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How to start up your own bank

December 22, 1998|By JULIE E. GREENE

Got $2 million?

If the answer is yes, you too could start up a bank.

Last year 188 new banks were formed in the United States, said David Barr, spokesman for the Federal Deposit Insurance Corp.

In the first nine months of 1998, 115 new banks have formed, Barr said.

A group of local investors is trying to raise at least $5 million to start a new bank to serve Washington County, said John S. Mazzocchi Jr., president of the proposed bank.

In order to buy shares of common stock for the proposed bank, investors must have a net worth of more than $1 million, according to the Nov. 30 offering circular for the proposed bank.

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Or prospective shareholders must have an annual individual income of more than $200,000 during 1996, 1997 and 1998, or more than $300,000 of annual joint income with a spouse for those years, according to the circular.

Mazzocchi said he has about 55 people interested in investing a total of $4.5 million in the proposed bank so far.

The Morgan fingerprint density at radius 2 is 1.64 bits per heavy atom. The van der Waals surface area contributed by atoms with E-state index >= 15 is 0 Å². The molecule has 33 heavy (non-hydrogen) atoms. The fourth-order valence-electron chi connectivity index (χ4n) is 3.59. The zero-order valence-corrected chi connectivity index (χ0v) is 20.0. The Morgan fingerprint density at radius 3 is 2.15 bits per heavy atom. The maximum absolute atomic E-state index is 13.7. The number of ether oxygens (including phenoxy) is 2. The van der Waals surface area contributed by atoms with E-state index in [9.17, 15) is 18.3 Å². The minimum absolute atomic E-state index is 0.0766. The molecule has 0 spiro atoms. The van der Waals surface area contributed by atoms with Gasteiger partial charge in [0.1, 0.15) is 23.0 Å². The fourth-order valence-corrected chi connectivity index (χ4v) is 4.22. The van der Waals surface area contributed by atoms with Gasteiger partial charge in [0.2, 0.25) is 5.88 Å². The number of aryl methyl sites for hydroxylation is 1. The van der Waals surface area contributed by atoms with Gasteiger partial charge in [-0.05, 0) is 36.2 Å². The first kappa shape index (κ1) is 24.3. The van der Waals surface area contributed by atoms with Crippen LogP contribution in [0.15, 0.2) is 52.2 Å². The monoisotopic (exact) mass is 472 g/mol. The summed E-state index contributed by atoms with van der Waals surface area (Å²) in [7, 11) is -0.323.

Most of the interested parties, about 40, are considering buying $100,000 or more worth of stock, Mazzocchi said. The minimum amount a prospective stockholder could buy is $10,000 worth, at $20 per share, he said.

Mazzocchi wants $5 million to $7.5 million to start up the bank.

A bank can be started with as little as $2 million and a business plan, Barr said.

The group needs to secure a charter, which usually comes from a state authority, Barr said. The federal comptroller of the currency handles charters for national banks and the Federal Reserve Board manages charters for bank holding companies, he said.

When the investors apply to the FDIC for deposit insurance they must provide full financial backgrounds for the investors, Barr said.

The FDIC also will investigate to see if any of the investors have a criminal background.

Depending on the crime, the FDIC might require a specific individual not be a partner or not be involved in the daily management of the bank, Barr said.

If the crime was a college prank, the individual will probably be cleared, but drug charges or a breach of trust could pose a problem in getting approval, he said.

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